The taxing truth about ‘Truth in Taxation’
Here’s the truth about “Truth in Taxation” public hearings.
They are going to tax us.
Exactly at the amount they tell us is a proposed tax increase.
That’s the truth.
The hearing and public noticing of such tax-increase plans is a requirement of law in Arizona. The fact that the process calls for a public hearing sends the mixed message that your input will actually influence how much your property tax bill will increase in the coming year.
P.T. Barnum should have been the author of Arizona’s “Truth in Taxation” law. The required hearing is nothing more than a charade.
See, the timing for these “Truth in Taxation” hearings comes when the budgets – and tax levy needed to provide the revenue for the spending plan – is basically set in stone.
“Truth in taxation” hearings are unique to governments such as the county, school districts, fire and other special districts that all operate primarily on revenue from property tax. Municipal governments such as those in Cottonwood and Camp Verde don’t play the “Truth in Taxation” game because both operate exclusively on sales tax.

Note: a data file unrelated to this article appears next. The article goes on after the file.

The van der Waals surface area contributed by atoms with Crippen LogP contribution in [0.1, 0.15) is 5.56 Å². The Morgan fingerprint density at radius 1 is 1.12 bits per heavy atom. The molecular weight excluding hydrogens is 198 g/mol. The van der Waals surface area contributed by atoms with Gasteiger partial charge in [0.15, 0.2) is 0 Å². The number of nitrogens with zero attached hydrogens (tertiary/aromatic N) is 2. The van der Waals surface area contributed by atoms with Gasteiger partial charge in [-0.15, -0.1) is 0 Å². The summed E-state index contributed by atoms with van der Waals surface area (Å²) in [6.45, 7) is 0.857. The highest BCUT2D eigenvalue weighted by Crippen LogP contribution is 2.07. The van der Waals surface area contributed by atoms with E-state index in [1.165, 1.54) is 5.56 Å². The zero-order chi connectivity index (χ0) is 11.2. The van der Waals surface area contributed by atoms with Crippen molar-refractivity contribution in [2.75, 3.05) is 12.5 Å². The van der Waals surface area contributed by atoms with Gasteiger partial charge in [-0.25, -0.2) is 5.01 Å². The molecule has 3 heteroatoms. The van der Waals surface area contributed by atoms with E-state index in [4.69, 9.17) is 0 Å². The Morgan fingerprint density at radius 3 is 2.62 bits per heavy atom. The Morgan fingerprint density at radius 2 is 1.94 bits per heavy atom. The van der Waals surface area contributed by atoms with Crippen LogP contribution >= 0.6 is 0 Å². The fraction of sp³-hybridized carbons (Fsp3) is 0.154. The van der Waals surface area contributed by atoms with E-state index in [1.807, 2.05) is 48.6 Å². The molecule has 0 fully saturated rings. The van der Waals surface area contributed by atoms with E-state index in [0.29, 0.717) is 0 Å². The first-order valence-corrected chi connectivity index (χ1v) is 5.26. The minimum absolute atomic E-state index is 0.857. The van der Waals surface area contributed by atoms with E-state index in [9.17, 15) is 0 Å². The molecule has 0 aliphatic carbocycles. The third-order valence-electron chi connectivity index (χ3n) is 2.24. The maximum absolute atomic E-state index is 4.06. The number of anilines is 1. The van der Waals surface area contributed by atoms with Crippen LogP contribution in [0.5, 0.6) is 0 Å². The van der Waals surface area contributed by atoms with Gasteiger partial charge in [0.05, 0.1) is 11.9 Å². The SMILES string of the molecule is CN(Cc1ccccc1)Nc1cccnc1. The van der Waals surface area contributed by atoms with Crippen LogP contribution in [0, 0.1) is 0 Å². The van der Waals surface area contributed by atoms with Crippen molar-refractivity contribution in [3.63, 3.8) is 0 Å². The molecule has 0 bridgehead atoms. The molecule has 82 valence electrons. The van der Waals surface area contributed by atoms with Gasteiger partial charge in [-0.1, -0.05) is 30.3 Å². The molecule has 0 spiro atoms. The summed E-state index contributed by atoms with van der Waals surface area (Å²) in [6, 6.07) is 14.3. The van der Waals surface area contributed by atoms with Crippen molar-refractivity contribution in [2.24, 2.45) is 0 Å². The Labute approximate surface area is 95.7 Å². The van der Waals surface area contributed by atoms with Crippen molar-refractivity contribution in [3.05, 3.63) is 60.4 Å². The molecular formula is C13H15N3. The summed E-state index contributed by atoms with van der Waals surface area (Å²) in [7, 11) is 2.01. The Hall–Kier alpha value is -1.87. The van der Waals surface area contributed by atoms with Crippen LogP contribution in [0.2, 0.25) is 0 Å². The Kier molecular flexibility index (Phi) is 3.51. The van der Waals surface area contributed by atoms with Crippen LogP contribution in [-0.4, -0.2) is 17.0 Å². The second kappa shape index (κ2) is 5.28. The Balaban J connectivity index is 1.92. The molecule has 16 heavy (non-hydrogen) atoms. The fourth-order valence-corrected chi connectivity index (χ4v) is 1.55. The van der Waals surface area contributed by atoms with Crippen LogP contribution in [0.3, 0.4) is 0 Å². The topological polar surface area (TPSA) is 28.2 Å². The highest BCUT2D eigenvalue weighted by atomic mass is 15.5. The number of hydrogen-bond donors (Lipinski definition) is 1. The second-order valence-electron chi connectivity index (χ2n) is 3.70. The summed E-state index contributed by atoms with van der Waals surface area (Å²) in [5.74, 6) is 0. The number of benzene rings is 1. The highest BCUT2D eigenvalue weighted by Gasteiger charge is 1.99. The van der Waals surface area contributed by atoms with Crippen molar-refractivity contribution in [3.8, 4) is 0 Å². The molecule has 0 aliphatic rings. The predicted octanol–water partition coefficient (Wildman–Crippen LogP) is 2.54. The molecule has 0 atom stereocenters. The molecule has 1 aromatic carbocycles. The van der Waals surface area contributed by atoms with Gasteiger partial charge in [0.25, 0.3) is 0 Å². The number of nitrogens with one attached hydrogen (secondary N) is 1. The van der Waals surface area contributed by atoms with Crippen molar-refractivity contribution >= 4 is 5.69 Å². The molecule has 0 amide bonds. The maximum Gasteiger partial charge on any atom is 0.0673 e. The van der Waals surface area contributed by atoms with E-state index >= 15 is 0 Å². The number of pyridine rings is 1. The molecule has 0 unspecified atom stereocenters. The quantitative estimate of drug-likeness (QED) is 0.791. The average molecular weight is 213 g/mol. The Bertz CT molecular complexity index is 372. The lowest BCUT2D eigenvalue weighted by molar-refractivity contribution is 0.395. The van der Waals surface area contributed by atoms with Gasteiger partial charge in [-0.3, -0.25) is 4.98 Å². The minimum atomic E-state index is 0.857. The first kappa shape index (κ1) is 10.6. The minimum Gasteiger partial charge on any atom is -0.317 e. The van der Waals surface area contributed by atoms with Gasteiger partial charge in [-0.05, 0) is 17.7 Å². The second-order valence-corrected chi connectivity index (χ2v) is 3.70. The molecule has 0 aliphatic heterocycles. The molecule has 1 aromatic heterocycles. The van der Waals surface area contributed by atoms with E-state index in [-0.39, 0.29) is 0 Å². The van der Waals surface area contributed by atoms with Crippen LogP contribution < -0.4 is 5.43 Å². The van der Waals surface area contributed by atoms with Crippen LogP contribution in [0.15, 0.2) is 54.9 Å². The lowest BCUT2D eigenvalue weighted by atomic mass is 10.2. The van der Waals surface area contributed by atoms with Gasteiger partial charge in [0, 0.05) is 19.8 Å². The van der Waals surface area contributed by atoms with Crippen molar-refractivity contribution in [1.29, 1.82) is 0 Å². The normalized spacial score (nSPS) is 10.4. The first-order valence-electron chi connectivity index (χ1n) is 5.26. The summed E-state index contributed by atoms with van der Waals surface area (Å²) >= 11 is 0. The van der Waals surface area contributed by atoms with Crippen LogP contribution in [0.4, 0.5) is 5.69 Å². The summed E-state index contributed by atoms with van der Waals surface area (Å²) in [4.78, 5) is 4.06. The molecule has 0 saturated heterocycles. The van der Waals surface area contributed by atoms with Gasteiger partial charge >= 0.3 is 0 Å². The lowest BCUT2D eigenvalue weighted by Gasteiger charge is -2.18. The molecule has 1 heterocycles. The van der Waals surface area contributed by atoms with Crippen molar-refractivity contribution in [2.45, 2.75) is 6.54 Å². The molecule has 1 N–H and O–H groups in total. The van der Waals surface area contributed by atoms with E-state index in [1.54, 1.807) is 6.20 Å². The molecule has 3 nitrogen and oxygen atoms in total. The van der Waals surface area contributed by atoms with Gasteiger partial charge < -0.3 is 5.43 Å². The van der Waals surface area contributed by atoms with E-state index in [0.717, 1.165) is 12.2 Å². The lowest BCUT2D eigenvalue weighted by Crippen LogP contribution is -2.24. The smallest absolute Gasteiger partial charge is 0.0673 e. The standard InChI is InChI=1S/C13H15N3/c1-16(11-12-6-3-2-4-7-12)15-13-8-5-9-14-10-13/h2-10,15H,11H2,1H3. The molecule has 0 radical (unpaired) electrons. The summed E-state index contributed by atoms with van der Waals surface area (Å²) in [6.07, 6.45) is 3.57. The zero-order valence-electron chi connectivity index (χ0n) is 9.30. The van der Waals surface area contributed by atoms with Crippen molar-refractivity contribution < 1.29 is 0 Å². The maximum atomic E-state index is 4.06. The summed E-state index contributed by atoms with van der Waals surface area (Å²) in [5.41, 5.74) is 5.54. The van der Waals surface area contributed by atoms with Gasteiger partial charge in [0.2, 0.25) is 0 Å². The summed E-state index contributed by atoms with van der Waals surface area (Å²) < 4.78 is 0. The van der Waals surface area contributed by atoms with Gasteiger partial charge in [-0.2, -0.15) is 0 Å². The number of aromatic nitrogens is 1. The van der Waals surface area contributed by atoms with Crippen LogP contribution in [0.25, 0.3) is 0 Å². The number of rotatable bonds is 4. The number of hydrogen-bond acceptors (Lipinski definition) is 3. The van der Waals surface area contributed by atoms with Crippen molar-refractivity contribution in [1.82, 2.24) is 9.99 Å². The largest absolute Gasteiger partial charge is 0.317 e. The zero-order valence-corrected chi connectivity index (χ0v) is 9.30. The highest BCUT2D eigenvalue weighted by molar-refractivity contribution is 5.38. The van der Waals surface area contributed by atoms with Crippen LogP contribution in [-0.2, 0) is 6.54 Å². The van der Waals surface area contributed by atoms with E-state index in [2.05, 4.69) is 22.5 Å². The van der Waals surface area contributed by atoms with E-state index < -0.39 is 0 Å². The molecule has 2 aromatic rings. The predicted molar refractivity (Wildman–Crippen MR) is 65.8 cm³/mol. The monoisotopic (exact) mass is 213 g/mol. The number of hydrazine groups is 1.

This year in the Verde Valley, the “Truth in Taxation” big hitters are Yavapai County and the Town of Clarkdale. The county has promised an 18% increase in the primary levy next year. Clarkdale will have a modest increase in its primary levy, but it is part of a double whammy that includes a hike in the sales tax as well.
As a result, you’ve been invited to this theater of the absurd called a “Truth in Taxation” hearing. It’s a forum for you to provide your 2-cents on the plan to raise your property tax next year, which in the end will be completely ignored and you’ll see a bump in your property tax bill.
That’s the truth about “Truth in Taxation.”
The one saving grace to this annual farce this year comes from Yavapai County in the form of future food for thought.
The 18% increase in the primary levy fulfills a county promise to do whatever necessary to generate the funding needed to build a new jail on the Prescott side of Mingus Mountain.
But it bears emphasis that this hike in county property tax became necessary because of back-to-back voter rejections of a quarter-cent hike in the county’s jail district sales tax.
There was a misconception among many voters that a ballot box defeat of the jail sales tax increase would be a death blow to the county’s plans to build a new jail.
The county supervisors have since double-downed on that bet. Those who voted against the jail tax increase were left holding a pair of twos.
Now, those same voters need to ask themselves if they want to continue going forward with inflated property taxes every year vs. a quarter-cent bump in the sales tax.
It’s taxation either way.
Which version is less painful for you?
A little truth, please, when it comes to taxation.